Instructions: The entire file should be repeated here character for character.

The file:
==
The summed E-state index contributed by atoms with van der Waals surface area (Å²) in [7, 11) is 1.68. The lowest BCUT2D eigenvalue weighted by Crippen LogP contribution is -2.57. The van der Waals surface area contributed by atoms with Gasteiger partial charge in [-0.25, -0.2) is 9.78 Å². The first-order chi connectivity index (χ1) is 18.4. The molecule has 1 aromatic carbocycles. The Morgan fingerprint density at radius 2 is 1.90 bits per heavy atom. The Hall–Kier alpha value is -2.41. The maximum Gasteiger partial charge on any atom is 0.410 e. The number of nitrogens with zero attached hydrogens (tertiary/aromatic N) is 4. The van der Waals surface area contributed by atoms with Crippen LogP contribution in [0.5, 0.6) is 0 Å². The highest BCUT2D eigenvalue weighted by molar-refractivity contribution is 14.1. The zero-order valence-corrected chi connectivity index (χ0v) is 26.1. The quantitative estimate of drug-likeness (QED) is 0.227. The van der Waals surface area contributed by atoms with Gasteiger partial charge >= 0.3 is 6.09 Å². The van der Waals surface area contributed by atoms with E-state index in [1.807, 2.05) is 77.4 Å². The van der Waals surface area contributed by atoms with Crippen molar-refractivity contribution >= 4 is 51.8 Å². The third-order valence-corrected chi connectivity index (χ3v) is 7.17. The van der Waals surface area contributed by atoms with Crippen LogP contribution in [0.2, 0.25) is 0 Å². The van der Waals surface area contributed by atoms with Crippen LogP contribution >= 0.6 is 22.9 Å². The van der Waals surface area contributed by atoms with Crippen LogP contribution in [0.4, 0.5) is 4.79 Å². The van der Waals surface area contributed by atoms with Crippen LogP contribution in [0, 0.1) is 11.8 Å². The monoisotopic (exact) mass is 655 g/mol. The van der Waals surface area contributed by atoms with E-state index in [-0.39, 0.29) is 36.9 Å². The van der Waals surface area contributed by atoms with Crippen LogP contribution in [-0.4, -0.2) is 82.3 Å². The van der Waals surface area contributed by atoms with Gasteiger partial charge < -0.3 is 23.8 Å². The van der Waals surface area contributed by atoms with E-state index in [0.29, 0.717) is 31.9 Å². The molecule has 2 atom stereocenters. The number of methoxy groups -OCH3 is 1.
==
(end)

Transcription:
The summed E-state index contributed by atoms with van der Waals surface area (Å²) in [7, 11) is 1.68. The lowest BCUT2D eigenvalue weighted by Crippen LogP contribution is -2.57. The van der Waals surface area contributed by atoms with Gasteiger partial charge in [-0.25, -0.2) is 9.78 Å². The first-order chi connectivity index (χ1) is 18.4. The molecule has 1 aromatic carbocycles. The Morgan fingerprint density at radius 2 is 1.90 bits per heavy atom. The Hall–Kier alpha value is -2.41. The maximum Gasteiger partial charge on any atom is 0.410 e. The number of nitrogens with zero attached hydrogens (tertiary/aromatic N) is 4. The van der Waals surface area contributed by atoms with Crippen LogP contribution in [0.5, 0.6) is 0 Å². The highest BCUT2D eigenvalue weighted by molar-refractivity contribution is 14.1. The zero-order valence-corrected chi connectivity index (χ0v) is 26.1. The quantitative estimate of drug-likeness (QED) is 0.227. The van der Waals surface area contributed by atoms with Gasteiger partial charge >= 0.3 is 6.09 Å². The van der Waals surface area contributed by atoms with E-state index in [1.807, 2.05) is 77.4 Å². The van der Waals surface area contributed by atoms with Crippen molar-refractivity contribution >= 4 is 51.8 Å². The third-order valence-corrected chi connectivity index (χ3v) is 7.17. The van der Waals surface area contributed by atoms with Crippen LogP contribution in [0.2, 0.25) is 0 Å². The van der Waals surface area contributed by atoms with Crippen LogP contribution >= 0.6 is 22.9 Å². The van der Waals surface area contributed by atoms with Crippen LogP contribution in [0.4, 0.5) is 4.79 Å². The van der Waals surface area contributed by atoms with Crippen LogP contribution in [0, 0.1) is 11.8 Å². The monoisotopic (exact) mass is 655 g/mol. The van der Waals surface area contributed by atoms with E-state index in [-0.39, 0.29) is 36.9 Å². The van der Waals surface area contributed by atoms with Crippen LogP contribution in [-0.4, -0.2) is 82.3 Å². The van der Waals surface area contributed by atoms with Gasteiger partial charge < -0.3 is 23.8 Å². The van der Waals surface area contributed by atoms with E-state index in [0.29, 0.717) is 31.9 Å². The molecule has 2 atom stereocenters. The number of methoxy groups -OCH3 is 1.